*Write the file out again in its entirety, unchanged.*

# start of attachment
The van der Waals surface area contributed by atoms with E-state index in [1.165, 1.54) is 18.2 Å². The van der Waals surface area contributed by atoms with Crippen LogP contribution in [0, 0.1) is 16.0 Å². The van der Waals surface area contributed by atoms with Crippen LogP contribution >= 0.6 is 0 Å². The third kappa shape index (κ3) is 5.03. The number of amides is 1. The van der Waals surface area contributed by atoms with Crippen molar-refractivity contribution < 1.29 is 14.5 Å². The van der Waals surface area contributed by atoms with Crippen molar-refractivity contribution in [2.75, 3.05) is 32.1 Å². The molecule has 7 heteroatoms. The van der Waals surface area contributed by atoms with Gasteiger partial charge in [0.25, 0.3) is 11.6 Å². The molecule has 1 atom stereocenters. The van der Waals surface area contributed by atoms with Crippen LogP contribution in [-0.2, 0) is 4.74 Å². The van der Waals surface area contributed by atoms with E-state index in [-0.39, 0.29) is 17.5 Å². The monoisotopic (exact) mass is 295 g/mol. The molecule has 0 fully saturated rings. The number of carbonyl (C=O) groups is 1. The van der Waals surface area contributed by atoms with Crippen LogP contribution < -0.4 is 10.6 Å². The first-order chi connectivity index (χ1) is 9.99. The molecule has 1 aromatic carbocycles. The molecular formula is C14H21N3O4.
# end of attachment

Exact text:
The van der Waals surface area contributed by atoms with E-state index in [1.165, 1.54) is 18.2 Å². The van der Waals surface area contributed by atoms with Crippen LogP contribution in [0, 0.1) is 16.0 Å². The van der Waals surface area contributed by atoms with Crippen LogP contribution >= 0.6 is 0 Å². The third kappa shape index (κ3) is 5.03. The number of amides is 1. The van der Waals surface area contributed by atoms with Crippen molar-refractivity contribution < 1.29 is 14.5 Å². The van der Waals surface area contributed by atoms with Crippen molar-refractivity contribution in [2.75, 3.05) is 32.1 Å². The molecule has 7 heteroatoms. The van der Waals surface area contributed by atoms with Gasteiger partial charge in [0.25, 0.3) is 11.6 Å². The molecule has 1 atom stereocenters. The van der Waals surface area contributed by atoms with Crippen LogP contribution in [-0.2, 0) is 4.74 Å². The van der Waals surface area contributed by atoms with E-state index in [-0.39, 0.29) is 17.5 Å². The monoisotopic (exact) mass is 295 g/mol. The molecule has 0 fully saturated rings. The number of carbonyl (C=O) groups is 1. The van der Waals surface area contributed by atoms with Crippen LogP contribution < -0.4 is 10.6 Å². The first-order chi connectivity index (χ1) is 9.99. The molecule has 1 aromatic carbocycles. The molecular formula is C14H21N3O4.